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Comprehensive cognitive and cerebral hemodynamic evaluation after cranioplasty

Authors Coelho F, Maynart Oliveira A, Paiva W, Rios Freire F, Tome Calado V, Amorim R, Neville I, Andrade A, Bor-Seng-Shu E, Anghinah R, Teixeira M

Received 12 August 2013

Accepted for publication 4 November 2013

Published 2 May 2014 Volume 2014:10 Pages 695—701

DOI https://doi.org/10.2147/NDT.S52875

Checked for plagiarism Yes

Review by Single-blind

Peer reviewer comments 4


Fernanda Coelho,1 Arthur Maynart Oliveira,2 Wellingson Silva Paiva,2 Fabio Rios Freire,1 Vanessa Tome Calado,1 Robson Luis Amorim,2 Iuri Santana Neville,2 Almir Ferreira de Andrade,2 Edson Bor-Seng-Shu,3 Renato Anghinah,1 Manoel Jacobsen Teixeira2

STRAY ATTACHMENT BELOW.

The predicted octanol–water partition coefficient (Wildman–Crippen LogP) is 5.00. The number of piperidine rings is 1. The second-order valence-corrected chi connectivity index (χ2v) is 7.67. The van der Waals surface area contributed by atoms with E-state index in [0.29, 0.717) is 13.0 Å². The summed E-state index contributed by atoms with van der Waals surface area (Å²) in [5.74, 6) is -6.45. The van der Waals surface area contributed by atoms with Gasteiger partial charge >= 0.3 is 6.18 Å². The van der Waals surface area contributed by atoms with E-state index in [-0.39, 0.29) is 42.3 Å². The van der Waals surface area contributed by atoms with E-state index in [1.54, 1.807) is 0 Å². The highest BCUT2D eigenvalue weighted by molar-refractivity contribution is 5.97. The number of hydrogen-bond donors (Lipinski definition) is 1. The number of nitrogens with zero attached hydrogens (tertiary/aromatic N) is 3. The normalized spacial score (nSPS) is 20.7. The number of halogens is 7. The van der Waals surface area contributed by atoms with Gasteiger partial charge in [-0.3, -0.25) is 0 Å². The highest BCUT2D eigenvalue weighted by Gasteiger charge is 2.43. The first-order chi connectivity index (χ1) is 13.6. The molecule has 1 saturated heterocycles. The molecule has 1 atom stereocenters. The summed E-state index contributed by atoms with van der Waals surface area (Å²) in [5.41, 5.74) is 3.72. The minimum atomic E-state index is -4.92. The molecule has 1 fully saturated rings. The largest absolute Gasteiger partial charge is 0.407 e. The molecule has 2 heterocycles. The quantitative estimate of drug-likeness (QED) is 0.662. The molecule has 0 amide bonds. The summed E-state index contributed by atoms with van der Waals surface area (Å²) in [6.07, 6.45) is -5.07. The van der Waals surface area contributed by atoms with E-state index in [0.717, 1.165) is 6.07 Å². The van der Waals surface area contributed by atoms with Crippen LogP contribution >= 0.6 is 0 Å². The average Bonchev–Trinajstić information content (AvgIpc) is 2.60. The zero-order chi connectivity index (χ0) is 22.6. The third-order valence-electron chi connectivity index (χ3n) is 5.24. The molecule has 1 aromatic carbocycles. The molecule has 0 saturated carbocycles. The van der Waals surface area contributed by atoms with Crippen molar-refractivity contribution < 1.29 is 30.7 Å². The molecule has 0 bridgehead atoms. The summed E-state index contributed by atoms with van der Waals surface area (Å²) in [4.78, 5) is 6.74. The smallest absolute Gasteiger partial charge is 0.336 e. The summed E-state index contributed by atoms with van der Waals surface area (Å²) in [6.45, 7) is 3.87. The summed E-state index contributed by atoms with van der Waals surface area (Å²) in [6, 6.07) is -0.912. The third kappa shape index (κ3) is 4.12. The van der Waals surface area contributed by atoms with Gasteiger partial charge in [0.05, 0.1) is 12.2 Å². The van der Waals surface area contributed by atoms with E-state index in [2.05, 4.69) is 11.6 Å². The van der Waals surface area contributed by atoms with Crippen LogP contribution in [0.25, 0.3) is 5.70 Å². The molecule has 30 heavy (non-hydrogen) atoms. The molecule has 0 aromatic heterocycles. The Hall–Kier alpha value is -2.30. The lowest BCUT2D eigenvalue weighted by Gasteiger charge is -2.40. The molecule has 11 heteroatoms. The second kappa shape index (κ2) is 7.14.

1Neurorehabilitation Group, Division of Neurology, 2Division of Neurosurgery, 3Neurosonology and Cerebral Hemodynamics Group, University of São Paulo Medical School, São Paulo, Brazil

Abstract: Decompressive craniectomy is an established procedure to lower intracranial pressure and can save patients' lives. However, this procedure is associated with delayed cognitive decline and cerebral hemodynamics complications. Studies show the benefits of cranioplasty beyond cosmetic aspects, including brain protection, and functional and cerebrovascular aspects, but a detailed description of the concrete changes following this procedure are lacking. In this paper, the authors report a patient with trephine syndrome who underwent cranioplasty; comprehensive cognitive and cerebral hemodynamic evaluations were performed prior to and following the cranioplasty. The discussion was based on a critical literature review.

Keywords: cranioplasty, decompressive craniotomy, perfusion CT, traumatic brain injury, cognition, neuropsychological test

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